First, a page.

“The Lottery” is a short story by Shirley Jackson, first published on June 26, 1948. The story was initially met with negative critical reception due to its violent nature and portrayal of the potentially dangerous nature of human society. It was even banned in some countries. However, “The Lottery” is now widely accepted as a classic American short story and is used in classrooms throughout the country.
Jackson’s story takes a critical look at what can result when the customs and laws that govern society go unchallenged. She sets up the story by showing that the townspeople are quite normal. They attend the lottery while having everyday discussions about the mundane topics of life, such as taxes, food, and housework. Nevertheless, they then knowingly take part in a ritualistic lottery that results in the stoning to death of a community member. Witnessing the townspeople carrying out such an act without showing any remorse is a frightening concept, but their reason for doing so is deeply rooted in their adherence to the tradition of holding an annual lottery.
Tradition is a ritual, belief or object passed down within a society, still maintained in the present, with origins in the past. As Michael Davidson explains, “Shirley Jackson's story offers a dark reminder of the dangers of following traditional practices uncritically”. The character named Mr. Warren best represents the unchallenging attitude that allows the practice to continue. He repeatedly condemns those members of other community that have abandoned the lottery as “young fools”. He believes that their lack of respect for this traditional practice will surely bring bad fortune to their lives. Mr. Warren reveals the ritual’s practical purpose when he states, "Lottery in June, corn be heavy soon".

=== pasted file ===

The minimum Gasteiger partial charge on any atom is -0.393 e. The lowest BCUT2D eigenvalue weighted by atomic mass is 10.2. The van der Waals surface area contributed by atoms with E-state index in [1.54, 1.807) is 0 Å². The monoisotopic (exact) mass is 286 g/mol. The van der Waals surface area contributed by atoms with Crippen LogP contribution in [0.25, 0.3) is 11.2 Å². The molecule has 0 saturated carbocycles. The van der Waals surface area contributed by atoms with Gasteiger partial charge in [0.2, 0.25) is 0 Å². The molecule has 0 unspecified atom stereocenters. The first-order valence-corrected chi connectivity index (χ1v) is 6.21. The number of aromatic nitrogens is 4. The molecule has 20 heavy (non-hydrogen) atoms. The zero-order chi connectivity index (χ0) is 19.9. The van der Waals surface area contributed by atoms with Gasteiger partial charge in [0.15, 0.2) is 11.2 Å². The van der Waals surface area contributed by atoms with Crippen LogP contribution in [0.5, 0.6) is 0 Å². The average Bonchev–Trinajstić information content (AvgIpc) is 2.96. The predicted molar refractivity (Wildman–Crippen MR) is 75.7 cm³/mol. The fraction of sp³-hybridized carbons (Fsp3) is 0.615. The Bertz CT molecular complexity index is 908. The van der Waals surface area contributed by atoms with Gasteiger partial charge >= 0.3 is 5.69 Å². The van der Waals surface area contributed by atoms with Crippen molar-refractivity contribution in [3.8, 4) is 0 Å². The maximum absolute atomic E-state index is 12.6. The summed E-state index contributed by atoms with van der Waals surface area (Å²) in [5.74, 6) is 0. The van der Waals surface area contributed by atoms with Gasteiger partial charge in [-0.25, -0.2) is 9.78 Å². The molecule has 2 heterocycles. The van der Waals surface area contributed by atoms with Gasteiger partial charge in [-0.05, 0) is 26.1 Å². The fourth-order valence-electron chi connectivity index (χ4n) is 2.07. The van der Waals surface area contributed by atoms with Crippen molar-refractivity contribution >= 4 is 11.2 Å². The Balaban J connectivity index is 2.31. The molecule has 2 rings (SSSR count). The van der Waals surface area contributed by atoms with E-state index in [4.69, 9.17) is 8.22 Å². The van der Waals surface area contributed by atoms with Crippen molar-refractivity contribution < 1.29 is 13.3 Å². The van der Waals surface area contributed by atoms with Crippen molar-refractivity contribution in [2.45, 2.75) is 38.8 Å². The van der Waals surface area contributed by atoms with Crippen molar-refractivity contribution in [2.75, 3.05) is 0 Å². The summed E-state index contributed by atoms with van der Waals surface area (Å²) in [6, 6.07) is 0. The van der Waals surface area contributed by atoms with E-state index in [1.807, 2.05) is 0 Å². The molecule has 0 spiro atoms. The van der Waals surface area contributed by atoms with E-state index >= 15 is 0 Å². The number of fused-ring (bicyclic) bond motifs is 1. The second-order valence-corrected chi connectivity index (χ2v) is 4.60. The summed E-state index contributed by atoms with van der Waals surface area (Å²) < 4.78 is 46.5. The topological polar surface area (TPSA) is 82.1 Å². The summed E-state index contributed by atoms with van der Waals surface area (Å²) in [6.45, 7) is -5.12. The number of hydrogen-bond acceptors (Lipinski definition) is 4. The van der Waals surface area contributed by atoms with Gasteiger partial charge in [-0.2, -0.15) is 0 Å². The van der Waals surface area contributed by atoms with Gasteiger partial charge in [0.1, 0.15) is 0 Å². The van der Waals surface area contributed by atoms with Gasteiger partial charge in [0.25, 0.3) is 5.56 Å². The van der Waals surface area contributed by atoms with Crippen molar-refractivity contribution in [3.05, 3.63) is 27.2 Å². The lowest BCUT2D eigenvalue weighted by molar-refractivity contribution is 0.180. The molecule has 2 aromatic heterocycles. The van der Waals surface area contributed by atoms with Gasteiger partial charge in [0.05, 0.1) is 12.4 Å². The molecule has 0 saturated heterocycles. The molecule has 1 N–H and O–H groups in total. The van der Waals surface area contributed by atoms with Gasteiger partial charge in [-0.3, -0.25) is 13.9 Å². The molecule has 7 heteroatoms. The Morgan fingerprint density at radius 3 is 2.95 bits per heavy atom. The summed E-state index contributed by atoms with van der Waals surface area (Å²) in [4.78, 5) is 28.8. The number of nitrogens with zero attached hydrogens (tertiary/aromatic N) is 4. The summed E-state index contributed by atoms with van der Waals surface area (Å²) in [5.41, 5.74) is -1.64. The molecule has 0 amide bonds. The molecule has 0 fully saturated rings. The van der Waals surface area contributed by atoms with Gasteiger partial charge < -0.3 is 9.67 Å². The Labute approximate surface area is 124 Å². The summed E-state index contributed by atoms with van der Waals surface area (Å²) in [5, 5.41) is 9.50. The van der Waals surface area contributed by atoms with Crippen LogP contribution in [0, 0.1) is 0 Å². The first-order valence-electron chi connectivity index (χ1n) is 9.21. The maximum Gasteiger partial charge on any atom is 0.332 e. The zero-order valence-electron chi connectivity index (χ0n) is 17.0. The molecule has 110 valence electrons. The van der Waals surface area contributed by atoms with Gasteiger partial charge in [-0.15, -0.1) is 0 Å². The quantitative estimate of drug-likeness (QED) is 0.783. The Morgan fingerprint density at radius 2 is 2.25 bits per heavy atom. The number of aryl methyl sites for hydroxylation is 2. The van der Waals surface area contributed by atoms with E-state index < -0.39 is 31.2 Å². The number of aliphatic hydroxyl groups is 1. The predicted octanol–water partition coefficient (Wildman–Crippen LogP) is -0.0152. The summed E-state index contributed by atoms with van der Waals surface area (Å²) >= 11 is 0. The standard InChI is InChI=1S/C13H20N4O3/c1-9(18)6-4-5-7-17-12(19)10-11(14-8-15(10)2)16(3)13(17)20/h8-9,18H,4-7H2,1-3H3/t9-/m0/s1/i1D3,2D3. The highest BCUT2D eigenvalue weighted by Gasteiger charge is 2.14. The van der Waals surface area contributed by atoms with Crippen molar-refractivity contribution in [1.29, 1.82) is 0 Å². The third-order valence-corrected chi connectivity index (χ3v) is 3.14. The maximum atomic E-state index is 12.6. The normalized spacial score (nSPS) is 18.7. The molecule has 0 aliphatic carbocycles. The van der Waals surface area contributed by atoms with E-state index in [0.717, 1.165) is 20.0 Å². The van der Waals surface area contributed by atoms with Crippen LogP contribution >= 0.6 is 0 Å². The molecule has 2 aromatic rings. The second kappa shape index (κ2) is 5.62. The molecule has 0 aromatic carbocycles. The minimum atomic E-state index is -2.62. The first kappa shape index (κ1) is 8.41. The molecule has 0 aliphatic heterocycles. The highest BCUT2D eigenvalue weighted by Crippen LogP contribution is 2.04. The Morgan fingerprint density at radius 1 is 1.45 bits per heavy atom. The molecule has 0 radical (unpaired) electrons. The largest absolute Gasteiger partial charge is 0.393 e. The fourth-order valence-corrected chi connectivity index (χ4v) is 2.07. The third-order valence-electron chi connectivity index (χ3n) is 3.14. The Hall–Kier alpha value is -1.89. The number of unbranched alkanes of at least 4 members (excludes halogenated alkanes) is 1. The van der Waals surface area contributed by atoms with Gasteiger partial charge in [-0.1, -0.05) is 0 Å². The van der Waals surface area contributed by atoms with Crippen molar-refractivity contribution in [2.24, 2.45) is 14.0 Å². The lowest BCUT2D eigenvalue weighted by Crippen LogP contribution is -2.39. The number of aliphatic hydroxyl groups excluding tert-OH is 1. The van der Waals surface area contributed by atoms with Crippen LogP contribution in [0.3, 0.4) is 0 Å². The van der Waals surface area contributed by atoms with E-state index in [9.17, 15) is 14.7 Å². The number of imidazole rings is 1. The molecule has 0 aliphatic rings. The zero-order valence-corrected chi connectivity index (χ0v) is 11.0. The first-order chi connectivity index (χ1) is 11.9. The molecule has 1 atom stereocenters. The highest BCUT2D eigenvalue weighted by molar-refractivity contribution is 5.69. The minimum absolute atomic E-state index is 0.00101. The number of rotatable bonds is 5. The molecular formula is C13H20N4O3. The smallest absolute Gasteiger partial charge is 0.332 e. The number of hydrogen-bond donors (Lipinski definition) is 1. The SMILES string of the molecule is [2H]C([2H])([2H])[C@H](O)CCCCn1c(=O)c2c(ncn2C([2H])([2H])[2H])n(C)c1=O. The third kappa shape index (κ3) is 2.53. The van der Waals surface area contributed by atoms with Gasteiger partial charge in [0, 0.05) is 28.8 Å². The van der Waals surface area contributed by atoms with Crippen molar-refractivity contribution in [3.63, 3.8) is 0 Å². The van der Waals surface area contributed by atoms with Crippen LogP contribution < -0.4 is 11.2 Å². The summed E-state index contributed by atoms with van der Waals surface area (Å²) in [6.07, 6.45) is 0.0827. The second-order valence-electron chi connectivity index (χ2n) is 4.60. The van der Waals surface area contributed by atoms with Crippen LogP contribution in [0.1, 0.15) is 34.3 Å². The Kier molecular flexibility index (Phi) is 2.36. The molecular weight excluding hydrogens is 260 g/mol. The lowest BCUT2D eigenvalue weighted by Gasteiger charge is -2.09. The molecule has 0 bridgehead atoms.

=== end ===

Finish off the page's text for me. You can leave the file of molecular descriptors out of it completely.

Though the lottery is a tradition in the town, the people seem to have slowly lost sight of its purpose over the years. Being the oldest community member, Mr. Warren is the only character in the story who displays any sort of connection to its original intent. The younger members of the community carry out the ritual in a detached manner. In addressing the difference in attitude between Mr. Warren and the other community members, A.R. Coulthard contends that, “Old Man Warner is usually taken to be the most allegorically evil devotee of custom, but he is merely the most honest”. Old man Warner is the only community member that still wants to do the lottery for its original purpose. He believes a sacrifice will bring a good harvest, while “the others are willing to risk their own life for the sheer pleasure of an unpunished annual killing” (Coulthard, A.R.). This leads readers to question whether human nature is inherently good or bad, a theme which Jackson explores through “The Lottery”
Human nature is the distinguishing characteristics, including ways of thinking, feeling and acting that humans tend to have naturally. At the heart of “The Lottery” lies the question of whether...